For skeletal muscle to produce movement, individual myofibers must form stable contacts with tendon cells and then assemble sarcomeres. The myofiber precursor is the nascent myotube, and during myogenesis the myotube completes guided elongation to reach its target tendons. Unlike the well-studied events of myogenesis, such as myoblast specification and myoblast fusion, the molecules that regulate myotube elongation are largely unknown. In Drosophila, hoi polloi (hoip) encodes a highly conserved RNAbinding protein and hoip mutant embryos are largely paralytic due to defects in myotube elongation and sarcomeric protein expression. We used the hoip mutant background as a platform to identify novel regulators of myogenesis, and uncovered surprising developmental functions for the sarcomeric protein Tropomyosin 2 (Tm2). We have identified Hoip-responsive sequences in the coding region of the Tm2 mRNA that are essential for Tm2 protein expression in developing myotubes. Tm2 overexpression rescued the hoip myogenic phenotype by promoting F-actin assembly at the myotube leading edge, by restoring the expression of additional sarcomeric RNAs, and by promoting myoblast fusion. Embryos that lack Tm2 also showed reduced sarcomeric protein expression, and embryos that expressed a gain-of-function Tm2 allele showed both fusion and elongation defects. Tropomyosin therefore dictates fundamental steps of myogenesis prior to regulating contraction in the sarcomere.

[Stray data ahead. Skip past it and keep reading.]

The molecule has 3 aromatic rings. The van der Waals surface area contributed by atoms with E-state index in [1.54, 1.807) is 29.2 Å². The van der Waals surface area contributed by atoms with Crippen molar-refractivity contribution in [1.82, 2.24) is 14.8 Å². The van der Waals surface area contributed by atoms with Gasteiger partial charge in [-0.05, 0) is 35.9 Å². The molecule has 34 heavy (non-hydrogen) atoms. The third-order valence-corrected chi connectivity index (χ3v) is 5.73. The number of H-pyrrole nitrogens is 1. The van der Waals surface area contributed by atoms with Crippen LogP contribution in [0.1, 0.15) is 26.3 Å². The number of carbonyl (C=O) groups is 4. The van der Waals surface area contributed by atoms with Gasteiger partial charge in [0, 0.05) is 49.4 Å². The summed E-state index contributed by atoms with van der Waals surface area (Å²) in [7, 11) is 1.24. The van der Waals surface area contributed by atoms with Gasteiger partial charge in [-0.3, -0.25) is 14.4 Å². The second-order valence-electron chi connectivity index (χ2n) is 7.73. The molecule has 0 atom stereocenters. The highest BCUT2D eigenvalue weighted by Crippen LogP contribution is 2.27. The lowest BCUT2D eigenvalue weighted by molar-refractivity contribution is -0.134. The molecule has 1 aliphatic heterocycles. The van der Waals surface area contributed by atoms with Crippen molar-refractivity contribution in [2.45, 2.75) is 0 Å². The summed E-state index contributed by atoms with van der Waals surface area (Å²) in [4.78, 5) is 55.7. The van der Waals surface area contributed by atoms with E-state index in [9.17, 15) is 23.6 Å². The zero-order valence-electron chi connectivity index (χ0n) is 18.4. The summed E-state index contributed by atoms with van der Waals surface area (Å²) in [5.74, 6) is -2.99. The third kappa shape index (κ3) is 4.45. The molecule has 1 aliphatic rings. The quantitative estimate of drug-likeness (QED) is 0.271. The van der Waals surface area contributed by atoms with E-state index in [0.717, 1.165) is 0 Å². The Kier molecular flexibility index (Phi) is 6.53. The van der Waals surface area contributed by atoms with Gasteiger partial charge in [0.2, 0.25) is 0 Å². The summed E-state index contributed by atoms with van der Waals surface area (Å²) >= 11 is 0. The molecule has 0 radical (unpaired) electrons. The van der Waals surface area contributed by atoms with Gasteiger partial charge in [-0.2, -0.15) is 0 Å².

- Myotube elongation